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Thoracic Outlet Syndrome(TOS)

Pronounced: tho-RASS-ik OUT-let SYN-drome

Definition

The thoracic outlet is the area of the lower neck and upper chest. This area has a variety of nerves, blood vessels, muscles, and bones that run through a fairly small area. When the nerves and blood vessels of this area are compressed, irritated, or injured, they can cause a range of symptoms known as thoracic outlet syndrome (TOS).

Thoracic Outlet Syndrome

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Causes

Compression, injury, or irritation of nerves and blood vessels can be caused by:

  • Defects in nearby structures
  • Poor posture
  • Trauma
  • Repetitive arm or shoulder movement
  • Tumors
Risk Factors

Factors that may increase your chance of thoracic outlet syndrome include:

  • Having an abnormal first rib
  • Poor posture
  • Repetitive motion
  • Trauma
  • Obesity
Symptoms

Thoracic outlet syndrome may cause the following:

  • Arm or hand pain
  • Arm or hand weakness
  • Numbness and tingling
  • Cold sensitivity in the hands and fingers
  • Pain or sores of the fingers
  • Poor blood circulation to the arm, hands, and fingers
  • Swelling of the limb
  • Skin of arm turning pale and blue
Diagnosis

Your doctor will ask about your symptoms and medical history. A physical exam will be done.

During an elevated arm stress test, your doctor will ask you to hold your arms and head in positions that may cause the thoracic outlet syndrome (TOS) symptoms to reappear. The results of these tests will help determine whether you have TOS and rule out other possible related conditions.

Other tests may include:

Images of internal body structures may be taken with:

Treatment

Treatment varies depending on your specific symptoms. In most cases, thoracic outlet syndrome is managed with pain medication and physical therapy.

Medication

Your doctor may recommend the following:

  • Nonsteroidal anti-inflammatory drugs (NSAIDs)
  • Muscle relaxers
  • Antidepressants
  • Blood thinners
  • Anti-platelet medications
Physical Therapy

A physical therapist will design some exercises for you. The exercises will help to relieve symptoms by relaxing nearby muscles, improving posture, and reducing pressure on nerves and blood vessels.

Lifestyle Changes

As part of your treatment, you may need to make lifestyle changes:

  • Avoid activity that causes pain
  • Practice good posture
  • Avoid repetitive motion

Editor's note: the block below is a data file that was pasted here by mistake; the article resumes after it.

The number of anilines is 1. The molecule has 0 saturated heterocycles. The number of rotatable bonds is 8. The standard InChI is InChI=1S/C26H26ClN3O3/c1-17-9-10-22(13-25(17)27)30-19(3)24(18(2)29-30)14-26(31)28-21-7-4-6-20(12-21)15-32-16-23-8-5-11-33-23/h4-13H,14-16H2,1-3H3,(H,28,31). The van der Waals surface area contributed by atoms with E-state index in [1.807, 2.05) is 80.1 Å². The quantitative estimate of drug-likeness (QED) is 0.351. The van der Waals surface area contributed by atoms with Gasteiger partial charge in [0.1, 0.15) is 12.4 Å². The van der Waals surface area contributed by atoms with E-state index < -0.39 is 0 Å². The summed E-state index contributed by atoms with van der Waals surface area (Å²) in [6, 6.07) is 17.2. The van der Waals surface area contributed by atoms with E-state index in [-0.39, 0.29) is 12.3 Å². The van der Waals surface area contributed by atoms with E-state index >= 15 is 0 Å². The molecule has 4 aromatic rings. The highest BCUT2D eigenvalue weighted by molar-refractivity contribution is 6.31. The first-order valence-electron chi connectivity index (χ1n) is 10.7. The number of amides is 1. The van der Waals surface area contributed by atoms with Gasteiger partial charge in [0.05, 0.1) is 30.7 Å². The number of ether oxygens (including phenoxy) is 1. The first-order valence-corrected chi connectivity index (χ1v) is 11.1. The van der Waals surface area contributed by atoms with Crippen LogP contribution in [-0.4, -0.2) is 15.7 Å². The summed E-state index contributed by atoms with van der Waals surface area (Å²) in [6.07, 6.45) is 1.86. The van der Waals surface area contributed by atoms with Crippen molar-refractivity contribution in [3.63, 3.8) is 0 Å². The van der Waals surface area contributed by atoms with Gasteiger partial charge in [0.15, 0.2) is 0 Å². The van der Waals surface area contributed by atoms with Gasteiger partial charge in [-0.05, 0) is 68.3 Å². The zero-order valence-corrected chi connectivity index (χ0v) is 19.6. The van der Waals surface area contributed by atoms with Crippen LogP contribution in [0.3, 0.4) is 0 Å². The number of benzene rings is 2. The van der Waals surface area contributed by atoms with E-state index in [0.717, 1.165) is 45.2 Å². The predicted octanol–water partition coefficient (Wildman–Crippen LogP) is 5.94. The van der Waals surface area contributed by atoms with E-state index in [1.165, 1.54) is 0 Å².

• Change your workstation layout
  • If you are overweight, talk to your doctor about how you can lose weight
  • Exercise regularly to improve strength, flexibility, and range of motion
Surgery

If other treatments fail, your doctor may recommend surgery. The goal of surgery is to move or remove the source of the compression. In some people, this may involve removing part or all of the first rib to make more room for the nerves and blood vessels.

Prevention

There are no current guidelines to prevent thoracic outlet syndrome.

RESOURCES:

Occupational Safety and Health Administration
https://www.osha.gov

The Nicholas Institute of Sports Medicine and Athletic Trauma (NISMAT)
http://www.nismat.org

CANADIAN RESOURCES:

Canadian Centre for Occupational Health and Safety
http://www.ccohs.ca

Public Health Agency of Canada
http://www.phac-aspc.gc.ca

References:

Crotti FM, Carai A, Carai M, et al. TOS pathophysiology and clinical features. Acta Neurochir Suppl. 2005;92:7-12.

Huang JH, Zager EL. Thoracic outlet syndrome. Neurosurgery. 2004;55(4):897-902.

Nord KM, Kapoor P, Fisher J. False positive rate of thoracic outlet syndrome diagnostic maneuvers. Electromyogr Clin Neurophysiol. 2008;48(2):67-74.

Sanders RJ, Hammond SL, Rao NM. Diagnosis of thoracic outlet syndrome. J Vasc Surg. 2007;46(3):601-604.

Thoracic outlet syndrome. American Academy of Orthopaedic Surgeons Ortho Info website. Available at: http://orthoinfo.aaos.org/topic.cfm?topic=a00336. Updated January 2011. Accessed July 19, 2013.

Thoracic outlet syndrome. EBSCO DynaMed Plus website. Available at: http://www.dynamed.com/topics/dmp~AN~T115626/Thoracic-outlet-syndrome. Updated May 21, 2013. Accessed July 19, 2013.

Thoracic outlet syndrome. National Institute of Neurological Disorders and Stroke website. Available at: http://www.ninds.nih.gov/disorders/thoracic/thoracic.htm. Updated December 28, 2011. Accessed July 19, 2013.

Wehbe M, Leinberry C. Current trends in treatment of thoracic outlet syndrome. Hand Clin. 2004;20(1):119-121.



Last reviewed May 2016 by Rimas Lukas, MD

Please be aware that this information is provided to supplement the care provided by your physician. It is neither intended nor implied to be a substitute for professional medical advice. CALL YOUR HEALTHCARE PROVIDER IMMEDIATELY IF YOU THINK YOU MAY HAVE A MEDICAL EMERGENCY. Always seek the advice of your physician or other qualified health provider prior to starting any new treatment or with any questions you may have regarding a medical condition.

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